Specifically regarding U.S. soybean exports, the World Agricultural Outlook Board (WAOB) indicated in Thursday’s World Agricultural Supply and Demand Estimates (WASDE) update that, “U.S. soybean exports are forecast at 2,290 million bushels for 2018/19, up 225 million from 2017/18. With forecast global soybean import growth of 5 percent, the U.S. soybean export share is projected at 39 percent, up from 2017/18 but otherwise the lowest since 2012/13. Reduced stocks in South America this fall will limit export competition during the first half of the 2018/19 marketing year.”
WAOB Chair Seth Meyer pointed out on USDA radio Friday that, “We are not implying a huge resurgence in U.S. market share in terms of global trade. We are adding another six million metic tons in Chinese demand year-over-year— by historical standards that is a slowdown, now they are at 103 million metric tons is our expectation for their imports.”
The radio segment noted that the estimated U.S. soybean export increase will help reduce U.S. soybean ending stocks, resulting in an expected $0.65 increase in the season ending average soybean price.
Meanwhile, Reuters writers Naveen Thukral and Dominique Patton reported on Thursday that, “An unexpected drop in short-term Chinese purchases of Brazilian soybeans is denting exports of the oilseed from the South American nation, which just a few weeks ago looked poised to benefit from a Washington-Beijing trade war.
“Chinese importers rushed to buy Brazilian beans after Beijing proposed a 25 percent tariff on U.S. cargoes on April 4, but short-term purchases have dried up since last week as the world’s top importer grapples with weak demand at a time of abundant local supply, trade sources said.”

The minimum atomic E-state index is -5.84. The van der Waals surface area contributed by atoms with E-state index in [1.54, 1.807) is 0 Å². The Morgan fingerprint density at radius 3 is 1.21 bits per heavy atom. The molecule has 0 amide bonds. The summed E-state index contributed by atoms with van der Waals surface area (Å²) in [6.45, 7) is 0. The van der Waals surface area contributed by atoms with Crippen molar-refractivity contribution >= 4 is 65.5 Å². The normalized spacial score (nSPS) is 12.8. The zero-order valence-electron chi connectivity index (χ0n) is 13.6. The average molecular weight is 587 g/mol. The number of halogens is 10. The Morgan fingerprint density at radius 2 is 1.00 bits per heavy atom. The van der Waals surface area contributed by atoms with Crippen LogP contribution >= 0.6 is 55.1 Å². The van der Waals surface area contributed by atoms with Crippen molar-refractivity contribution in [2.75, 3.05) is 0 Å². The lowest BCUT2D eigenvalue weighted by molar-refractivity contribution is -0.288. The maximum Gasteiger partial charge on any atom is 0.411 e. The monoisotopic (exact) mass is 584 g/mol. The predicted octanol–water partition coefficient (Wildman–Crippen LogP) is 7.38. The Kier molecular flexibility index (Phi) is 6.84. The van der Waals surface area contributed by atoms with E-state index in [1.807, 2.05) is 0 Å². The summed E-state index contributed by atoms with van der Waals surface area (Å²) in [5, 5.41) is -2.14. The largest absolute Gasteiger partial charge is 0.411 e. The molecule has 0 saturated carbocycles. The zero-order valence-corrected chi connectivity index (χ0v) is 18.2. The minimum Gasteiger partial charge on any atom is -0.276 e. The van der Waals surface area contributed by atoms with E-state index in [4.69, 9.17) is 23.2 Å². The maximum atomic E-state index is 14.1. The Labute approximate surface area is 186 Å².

The article noted that, “Brazilian exports have also been hit as European and other Asian buyers have turned to cheaper U.S. supplies.”
Last week’s article pointed out that, “However, the fall in Chinese near-term demand for Brazilian beans is only seen as temporary as prices for cargoes from the South American country are expected to drop as it gathers a record harvest.
“The nation is harvesting an all-time high crop of more than 119 million tonnes, boosting expectations of stronger exports, with consultancy Céleres estimating overseas sales will rise by 2 million tonnes in 2018 to 72 million tonnes.”
In a related article, Bloomberg writer Tatiana Freitas reported last week that, “China’s food giant Cofco International is positioning itself to increase soybean purchases from Brazil as trade tensions escalate between the U.S. and the Asian nation, according to a person with direct knowledge of the matter.
“Cofco has strengthened its team that buys, stores and sells farmer crops, known as origination, in the South American country, recently hiring as many as 12 people to work directly with farmers in Mato Grosso, Goias, Parana and Rio Grande do Sul states, said the person, who asked not to be named because the information isn’t public. Brazil is the world’s largest soybean exporter.”